('2017-12-15',25.0000 + .049/4*25)
,('2017-09-15',.049/4*25)
,('2017-06-15',.049/4*25)
,('2017-03-15',.049/4*25)
,('2016-12-15',.049/4*25)
,('2016-09-15',.049/4*25)
,('2016-06-15',.049/4*25)
,('2016-03-15',.049/4*25)
,('2015-12-15',.049/4*25)
,('2015-09-15',.049/4*25)
,('2015-06-15',.049/4*25)
,('2015-03-15',.049/4*25)
,('2014-12-15',.049/4*25)
,('2014-11-05',-21.5000)
)n(dt_cf,amt_cf)
This produces the following result.
YTC
----------------------
0.104868681753164

Let’s see what happens when we use the YIELD function. Notice that we have multiplied by the price and the redemption values by 4 because the YIELD function assumes that the par value of a bond is 100.
SELECT
WCT.YIELD(
'2014-11-05' --@Settlement
,'2017-12-15' --@Maturity
,.049         --@Rate
,21.50 * 4    --@Price
,25 * 4       --@Redemption
,4            --@Frequency
,1            --@Basis
) as [YTC]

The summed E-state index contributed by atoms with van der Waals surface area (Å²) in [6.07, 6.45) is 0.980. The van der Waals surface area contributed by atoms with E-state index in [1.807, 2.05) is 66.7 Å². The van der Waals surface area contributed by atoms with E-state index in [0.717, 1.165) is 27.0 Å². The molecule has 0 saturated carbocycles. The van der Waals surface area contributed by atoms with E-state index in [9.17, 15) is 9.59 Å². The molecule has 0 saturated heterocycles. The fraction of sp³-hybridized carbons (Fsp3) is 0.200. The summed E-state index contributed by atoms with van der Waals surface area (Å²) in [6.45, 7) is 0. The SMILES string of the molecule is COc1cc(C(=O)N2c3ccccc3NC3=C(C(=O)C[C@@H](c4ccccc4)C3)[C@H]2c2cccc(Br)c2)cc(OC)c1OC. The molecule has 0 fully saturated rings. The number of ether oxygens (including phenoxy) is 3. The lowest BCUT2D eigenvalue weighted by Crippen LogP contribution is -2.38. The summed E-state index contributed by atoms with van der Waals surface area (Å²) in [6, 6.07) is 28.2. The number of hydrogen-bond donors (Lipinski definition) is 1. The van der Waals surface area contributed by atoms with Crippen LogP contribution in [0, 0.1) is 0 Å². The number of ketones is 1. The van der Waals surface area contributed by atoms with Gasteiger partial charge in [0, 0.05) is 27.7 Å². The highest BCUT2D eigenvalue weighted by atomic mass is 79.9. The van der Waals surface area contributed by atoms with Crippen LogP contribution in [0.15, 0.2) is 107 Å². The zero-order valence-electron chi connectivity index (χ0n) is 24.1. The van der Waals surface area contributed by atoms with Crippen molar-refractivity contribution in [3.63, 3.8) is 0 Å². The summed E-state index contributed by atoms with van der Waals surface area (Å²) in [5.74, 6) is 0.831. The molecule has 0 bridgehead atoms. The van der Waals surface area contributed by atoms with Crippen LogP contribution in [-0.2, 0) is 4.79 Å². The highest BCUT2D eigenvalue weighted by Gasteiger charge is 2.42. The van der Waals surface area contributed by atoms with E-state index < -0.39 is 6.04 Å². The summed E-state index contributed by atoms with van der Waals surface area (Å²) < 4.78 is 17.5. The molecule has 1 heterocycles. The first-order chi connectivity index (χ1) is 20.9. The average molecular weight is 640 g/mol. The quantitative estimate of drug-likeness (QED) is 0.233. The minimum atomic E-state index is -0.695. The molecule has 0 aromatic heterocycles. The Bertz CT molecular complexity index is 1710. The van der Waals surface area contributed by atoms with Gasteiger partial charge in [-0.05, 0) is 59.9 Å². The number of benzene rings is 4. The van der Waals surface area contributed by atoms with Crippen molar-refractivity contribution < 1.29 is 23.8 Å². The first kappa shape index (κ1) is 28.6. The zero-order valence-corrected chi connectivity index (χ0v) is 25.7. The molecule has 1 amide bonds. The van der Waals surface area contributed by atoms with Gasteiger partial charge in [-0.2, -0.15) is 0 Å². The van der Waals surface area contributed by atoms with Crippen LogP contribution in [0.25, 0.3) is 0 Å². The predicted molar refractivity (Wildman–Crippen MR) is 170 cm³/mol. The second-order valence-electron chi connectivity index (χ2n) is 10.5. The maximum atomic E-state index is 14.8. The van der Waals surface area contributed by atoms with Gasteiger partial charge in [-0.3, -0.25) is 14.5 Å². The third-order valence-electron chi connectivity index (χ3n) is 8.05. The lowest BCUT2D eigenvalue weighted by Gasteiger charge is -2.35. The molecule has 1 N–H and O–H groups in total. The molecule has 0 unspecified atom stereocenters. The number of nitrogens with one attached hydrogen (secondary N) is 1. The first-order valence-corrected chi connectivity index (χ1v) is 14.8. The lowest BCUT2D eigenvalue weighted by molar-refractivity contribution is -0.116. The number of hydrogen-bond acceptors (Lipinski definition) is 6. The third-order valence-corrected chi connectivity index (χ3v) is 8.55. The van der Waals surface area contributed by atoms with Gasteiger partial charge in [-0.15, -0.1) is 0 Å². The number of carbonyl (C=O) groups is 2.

This produces the following result.
Y-T-C
----------------------
0.102094789436807

The difference between the results as about .0028, which is pretty substantial. The difference arises because of the conventions used in bond figuration. Bond prices are generally quoted as 'clean' prices, which means that they don't include the accrued interest on the bond as of the settlement date. However, from a cash flow perspective the accrued interest is part of the cash flow for the settlement date. We can easily see this by calling the table-valued function BONDCF which shows how the cash flows for bond relate to the price.
SELECT
CAST(date_pmt as date) as date_pmt
,amt_cashflow / 4 as amt_cashflow
,PVCF / 4 as PVCF
,cumPVCF / 4 as cumPVCF
FROM
wct.BONDCF(
'2014-11-05' --@Settlement
,'2017-12-15' --@Maturity
,.049         --@Rate
,wct.YIELD(
'2014-11-05'    --@Settlement
,'2017-12-15'    --@Maturity
,.049            --@Rate
,21.50 * 4       --@Price
,25 * 4          --@Redemption
,4               --@Frequency
,1               --@Basis
)             --@Yield
,25 * 4       --@Redemption
,4            --@Frequency
,1            --@Basis
,NULL         --@Issue
,NULL         --@FirstCoupon
,NULL         --@LastCoupon
)

This produces the following result. PVCF is the Present Value of the Cash Flow and cumPVCF is the accumulation of the PVCF values.
date_pmt   amt_cashflow           PVCF                   cumPVCF